Association of Changes in Clinical Characteristics and Management With Improvement in Survival Among Patients With ST-Elevation Myocardial Infarction

Study Questions:

What factors have led to the improvements in outcomes after ST-segment elevation myocardial infarction (STEMI)?


This was a retrospective analysis of four nationwide French registries that included patients with STEMI (positive troponins and electrocardiogram changes or symptoms) admitted alive to coronary critical care units within 48 hours of symptom onset. Mortality at 30 days was assessed and risk factors for the primary outcome were assessed.


Of the 6,707 patients enrolled with an STEMI, mean age decreased from 66.2 (14.0) years to 63.3 (14.5) years, and smoking and obesity increased from 32% to 41% and 14% to 20%, respectively. The risk of 30-day mortality decreased from 13.7% in 1995 to 4.4% in 2010 (adjusted hazard ratio for death, 0.39; 95% confidence interval [CI], 0.29-0.53). This correlated with a reduction in time from symptom onset to hospital presentation and admission, a decrease in the percentage of patients admitted to community hospitals, and an increase in admission to hospitals with more experience. There was also an increase in coronary angiogram utilization, reperfusion therapy, and evidence-based pharmacologic therapy (beta-blockers, angiotensin-converting enzyme inhibitors, statins, antithrombotic medications). Complications after STEMI decreased with time, including cardiogenic shock (adjusted odds ratio [OR], 0.66; 95% CI, 0.48-0.92), recurrent MI (adjusted OR, 0.51; 95% CI, 0.29-0.90), and cardiac arrest (adjusted OR, 0.68; 95% CI, 0.46-0.60).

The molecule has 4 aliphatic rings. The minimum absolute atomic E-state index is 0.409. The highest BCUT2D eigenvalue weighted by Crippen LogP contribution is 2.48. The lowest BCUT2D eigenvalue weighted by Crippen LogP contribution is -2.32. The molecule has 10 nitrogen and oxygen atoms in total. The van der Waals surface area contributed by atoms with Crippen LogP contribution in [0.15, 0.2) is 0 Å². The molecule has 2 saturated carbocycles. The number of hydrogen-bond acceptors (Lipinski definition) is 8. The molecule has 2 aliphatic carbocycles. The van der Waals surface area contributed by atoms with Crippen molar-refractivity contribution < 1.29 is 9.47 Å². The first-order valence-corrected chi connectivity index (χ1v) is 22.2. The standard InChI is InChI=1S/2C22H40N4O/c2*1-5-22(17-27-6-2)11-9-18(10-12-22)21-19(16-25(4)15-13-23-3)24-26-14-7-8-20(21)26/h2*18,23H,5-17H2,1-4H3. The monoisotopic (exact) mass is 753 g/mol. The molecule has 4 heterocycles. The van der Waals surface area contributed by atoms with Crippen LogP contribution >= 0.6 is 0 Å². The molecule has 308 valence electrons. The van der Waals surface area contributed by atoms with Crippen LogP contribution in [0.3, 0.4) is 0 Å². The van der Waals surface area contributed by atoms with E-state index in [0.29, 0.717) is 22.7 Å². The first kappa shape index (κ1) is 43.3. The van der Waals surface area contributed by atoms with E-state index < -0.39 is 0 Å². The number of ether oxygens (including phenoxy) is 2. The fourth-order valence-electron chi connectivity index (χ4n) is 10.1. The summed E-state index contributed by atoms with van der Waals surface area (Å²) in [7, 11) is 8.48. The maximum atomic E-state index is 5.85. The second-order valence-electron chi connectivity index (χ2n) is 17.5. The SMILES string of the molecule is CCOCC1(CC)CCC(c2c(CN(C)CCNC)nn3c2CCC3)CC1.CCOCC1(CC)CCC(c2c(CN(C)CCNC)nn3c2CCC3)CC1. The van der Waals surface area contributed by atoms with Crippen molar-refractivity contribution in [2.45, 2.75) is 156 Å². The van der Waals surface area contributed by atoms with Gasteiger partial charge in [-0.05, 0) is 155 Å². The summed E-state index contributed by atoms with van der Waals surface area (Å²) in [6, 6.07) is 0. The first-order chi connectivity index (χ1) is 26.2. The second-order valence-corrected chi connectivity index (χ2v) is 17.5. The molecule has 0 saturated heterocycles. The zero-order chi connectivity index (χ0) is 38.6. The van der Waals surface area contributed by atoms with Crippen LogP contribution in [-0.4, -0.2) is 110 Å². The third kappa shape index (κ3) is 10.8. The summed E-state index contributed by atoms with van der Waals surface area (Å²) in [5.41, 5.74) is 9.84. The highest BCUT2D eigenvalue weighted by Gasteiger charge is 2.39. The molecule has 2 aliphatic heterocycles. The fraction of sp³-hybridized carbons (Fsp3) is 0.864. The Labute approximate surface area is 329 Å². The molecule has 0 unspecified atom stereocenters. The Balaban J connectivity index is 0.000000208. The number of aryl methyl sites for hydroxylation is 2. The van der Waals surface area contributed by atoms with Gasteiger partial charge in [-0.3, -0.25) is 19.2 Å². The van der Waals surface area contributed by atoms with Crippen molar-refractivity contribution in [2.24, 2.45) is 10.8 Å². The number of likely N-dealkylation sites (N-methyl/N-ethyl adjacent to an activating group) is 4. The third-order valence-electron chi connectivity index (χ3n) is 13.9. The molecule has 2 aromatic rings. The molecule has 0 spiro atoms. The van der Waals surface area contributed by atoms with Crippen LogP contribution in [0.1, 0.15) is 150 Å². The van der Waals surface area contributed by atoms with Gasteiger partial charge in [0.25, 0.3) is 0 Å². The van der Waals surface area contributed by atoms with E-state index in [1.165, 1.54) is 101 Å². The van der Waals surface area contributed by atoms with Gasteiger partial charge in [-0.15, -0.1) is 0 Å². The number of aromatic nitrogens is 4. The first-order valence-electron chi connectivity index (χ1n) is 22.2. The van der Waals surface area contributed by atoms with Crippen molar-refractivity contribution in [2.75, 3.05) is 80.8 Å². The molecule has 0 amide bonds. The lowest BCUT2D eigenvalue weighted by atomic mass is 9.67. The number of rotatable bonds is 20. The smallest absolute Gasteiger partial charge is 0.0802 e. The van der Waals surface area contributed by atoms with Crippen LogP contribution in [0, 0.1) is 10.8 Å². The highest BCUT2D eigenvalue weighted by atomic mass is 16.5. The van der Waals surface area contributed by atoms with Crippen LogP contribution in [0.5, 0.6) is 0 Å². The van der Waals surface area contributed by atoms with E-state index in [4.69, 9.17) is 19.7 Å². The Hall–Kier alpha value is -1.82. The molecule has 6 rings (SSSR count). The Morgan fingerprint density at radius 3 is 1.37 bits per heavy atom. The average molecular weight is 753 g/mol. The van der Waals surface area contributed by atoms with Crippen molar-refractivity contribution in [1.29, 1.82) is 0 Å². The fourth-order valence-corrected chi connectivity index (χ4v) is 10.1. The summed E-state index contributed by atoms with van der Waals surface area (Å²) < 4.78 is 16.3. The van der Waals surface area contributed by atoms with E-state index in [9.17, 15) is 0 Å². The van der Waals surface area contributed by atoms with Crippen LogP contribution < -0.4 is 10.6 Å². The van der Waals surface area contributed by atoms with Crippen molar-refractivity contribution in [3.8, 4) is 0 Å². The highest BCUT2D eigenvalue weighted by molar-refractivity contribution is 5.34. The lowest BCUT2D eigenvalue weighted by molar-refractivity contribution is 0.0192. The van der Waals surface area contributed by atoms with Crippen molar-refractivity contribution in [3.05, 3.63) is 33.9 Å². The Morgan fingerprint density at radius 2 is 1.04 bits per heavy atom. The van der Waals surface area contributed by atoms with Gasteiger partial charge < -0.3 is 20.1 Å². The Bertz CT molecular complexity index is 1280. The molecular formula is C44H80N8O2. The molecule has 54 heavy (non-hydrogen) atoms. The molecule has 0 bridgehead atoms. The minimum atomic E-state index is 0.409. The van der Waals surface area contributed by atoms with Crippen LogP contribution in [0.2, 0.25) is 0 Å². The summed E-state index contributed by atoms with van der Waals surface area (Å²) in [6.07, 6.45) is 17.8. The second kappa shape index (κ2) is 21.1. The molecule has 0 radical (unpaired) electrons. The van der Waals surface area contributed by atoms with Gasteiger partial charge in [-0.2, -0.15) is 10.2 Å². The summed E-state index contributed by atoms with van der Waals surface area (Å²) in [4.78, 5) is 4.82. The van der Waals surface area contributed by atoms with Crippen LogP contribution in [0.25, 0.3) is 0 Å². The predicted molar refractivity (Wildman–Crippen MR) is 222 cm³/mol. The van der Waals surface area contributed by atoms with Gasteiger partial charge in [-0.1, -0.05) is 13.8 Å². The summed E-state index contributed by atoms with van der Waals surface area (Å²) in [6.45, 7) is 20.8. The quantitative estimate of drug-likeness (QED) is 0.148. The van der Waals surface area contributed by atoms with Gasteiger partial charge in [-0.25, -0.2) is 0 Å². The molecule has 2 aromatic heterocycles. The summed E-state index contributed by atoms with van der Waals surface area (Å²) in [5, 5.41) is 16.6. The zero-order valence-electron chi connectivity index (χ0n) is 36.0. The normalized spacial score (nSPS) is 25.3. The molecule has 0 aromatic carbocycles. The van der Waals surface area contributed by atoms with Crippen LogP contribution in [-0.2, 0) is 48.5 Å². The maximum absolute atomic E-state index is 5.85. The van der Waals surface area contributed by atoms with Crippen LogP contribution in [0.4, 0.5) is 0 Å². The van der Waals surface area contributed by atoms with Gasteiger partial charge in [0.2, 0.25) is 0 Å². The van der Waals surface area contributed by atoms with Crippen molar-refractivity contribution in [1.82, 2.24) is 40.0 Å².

Reduction in mortality after STEMI in France was accompanied by changes in patient clinical characteristics and patient management with evidence-based medicine.


Improvements in MI management and patient health knowledge have contributed to improvements in patient outcomes in France. The authors argue that the age decrease over time in STEMI patients is due to primary prevention strategies in those (mainly elder patients) identified with MI risk factors over the 15-year study. What is concerning, however, is the time-related increase in tobacco abuse and obesity. While 30-day survival after MI may have increased (due to prompt medical intervention), we may see in years to come reduced long-term survival and increased incident heart failure and sudden cardiac death from long-standing coronary artery disease.

Clinical Topics: Dyslipidemia, Heart Failure and Cardiomyopathies, Invasive Cardiovascular Angiography and Intervention, Noninvasive Imaging, Nonstatins, Novel Agents, Statins, Acute Heart Failure, Interventions and Imaging, Angiography, Nuclear Imaging

Keywords: Myocardial Infarction, Shock, Coronary Care Units, Hydroxymethylglutaryl-CoA Reductase Inhibitors, Risk Factors, Electrocardiography, Evidence-Based Medicine, France, Death, Coronary Angiography, Heart Failure, Obesity, Troponin

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